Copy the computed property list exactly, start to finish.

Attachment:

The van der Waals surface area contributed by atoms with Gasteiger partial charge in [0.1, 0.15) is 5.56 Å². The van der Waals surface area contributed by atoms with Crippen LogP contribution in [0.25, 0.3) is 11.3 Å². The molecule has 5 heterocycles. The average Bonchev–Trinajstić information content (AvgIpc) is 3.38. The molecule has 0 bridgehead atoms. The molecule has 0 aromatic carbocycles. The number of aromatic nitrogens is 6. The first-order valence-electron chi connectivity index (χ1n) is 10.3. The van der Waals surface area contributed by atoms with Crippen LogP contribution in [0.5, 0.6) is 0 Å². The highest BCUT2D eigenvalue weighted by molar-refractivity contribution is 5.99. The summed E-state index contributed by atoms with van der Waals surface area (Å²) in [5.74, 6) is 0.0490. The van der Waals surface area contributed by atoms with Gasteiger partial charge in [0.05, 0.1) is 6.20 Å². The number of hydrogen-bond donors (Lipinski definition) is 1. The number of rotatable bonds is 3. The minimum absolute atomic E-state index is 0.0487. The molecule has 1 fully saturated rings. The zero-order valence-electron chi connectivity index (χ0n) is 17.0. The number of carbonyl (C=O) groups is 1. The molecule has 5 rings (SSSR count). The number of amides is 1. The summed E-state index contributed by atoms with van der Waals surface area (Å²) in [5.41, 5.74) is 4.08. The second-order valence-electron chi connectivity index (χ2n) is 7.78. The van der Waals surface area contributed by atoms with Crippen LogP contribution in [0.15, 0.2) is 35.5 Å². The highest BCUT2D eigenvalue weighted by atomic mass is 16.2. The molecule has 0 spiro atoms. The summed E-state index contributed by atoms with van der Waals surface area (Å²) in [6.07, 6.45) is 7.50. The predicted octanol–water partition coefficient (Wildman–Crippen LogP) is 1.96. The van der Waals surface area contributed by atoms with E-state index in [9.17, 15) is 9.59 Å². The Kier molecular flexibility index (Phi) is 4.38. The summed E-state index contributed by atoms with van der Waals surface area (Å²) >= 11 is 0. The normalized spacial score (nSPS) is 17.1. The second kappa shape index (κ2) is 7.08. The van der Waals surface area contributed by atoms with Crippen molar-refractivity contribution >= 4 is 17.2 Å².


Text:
The van der Waals surface area contributed by atoms with Gasteiger partial charge in [0.1, 0.15) is 5.56 Å². The van der Waals surface area contributed by atoms with Crippen LogP contribution in [0.25, 0.3) is 11.3 Å². The molecule has 5 heterocycles. The average Bonchev–Trinajstić information content (AvgIpc) is 3.38. The molecule has 0 bridgehead atoms. The molecule has 0 aromatic carbocycles. The number of aromatic nitrogens is 6. The first-order valence-electron chi connectivity index (χ1n) is 10.3. The van der Waals surface area contributed by atoms with Crippen LogP contribution in [0.5, 0.6) is 0 Å². The highest BCUT2D eigenvalue weighted by molar-refractivity contribution is 5.99. The summed E-state index contributed by atoms with van der Waals surface area (Å²) in [5.74, 6) is 0.0490. The van der Waals surface area contributed by atoms with Gasteiger partial charge in [0.05, 0.1) is 6.20 Å². The number of hydrogen-bond donors (Lipinski definition) is 1. The number of rotatable bonds is 3. The minimum absolute atomic E-state index is 0.0487. The molecule has 1 fully saturated rings. The zero-order valence-electron chi connectivity index (χ0n) is 17.0. The number of carbonyl (C=O) groups is 1. The molecule has 5 rings (SSSR count). The number of amides is 1. The summed E-state index contributed by atoms with van der Waals surface area (Å²) in [5.41, 5.74) is 4.08. The second-order valence-electron chi connectivity index (χ2n) is 7.78. The van der Waals surface area contributed by atoms with Crippen LogP contribution in [0.15, 0.2) is 35.5 Å². The highest BCUT2D eigenvalue weighted by atomic mass is 16.2. The molecule has 0 spiro atoms. The summed E-state index contributed by atoms with van der Waals surface area (Å²) in [6.07, 6.45) is 7.50. The predicted octanol–water partition coefficient (Wildman–Crippen LogP) is 1.96. The van der Waals surface area contributed by atoms with E-state index in [9.17, 15) is 9.59 Å². The Kier molecular flexibility index (Phi) is 4.38. The summed E-state index contributed by atoms with van der Waals surface area (Å²) >= 11 is 0. The normalized spacial score (nSPS) is 17.1. The second kappa shape index (κ2) is 7.08. The van der Waals surface area contributed by atoms with Crippen molar-refractivity contribution >= 4 is 17.2 Å².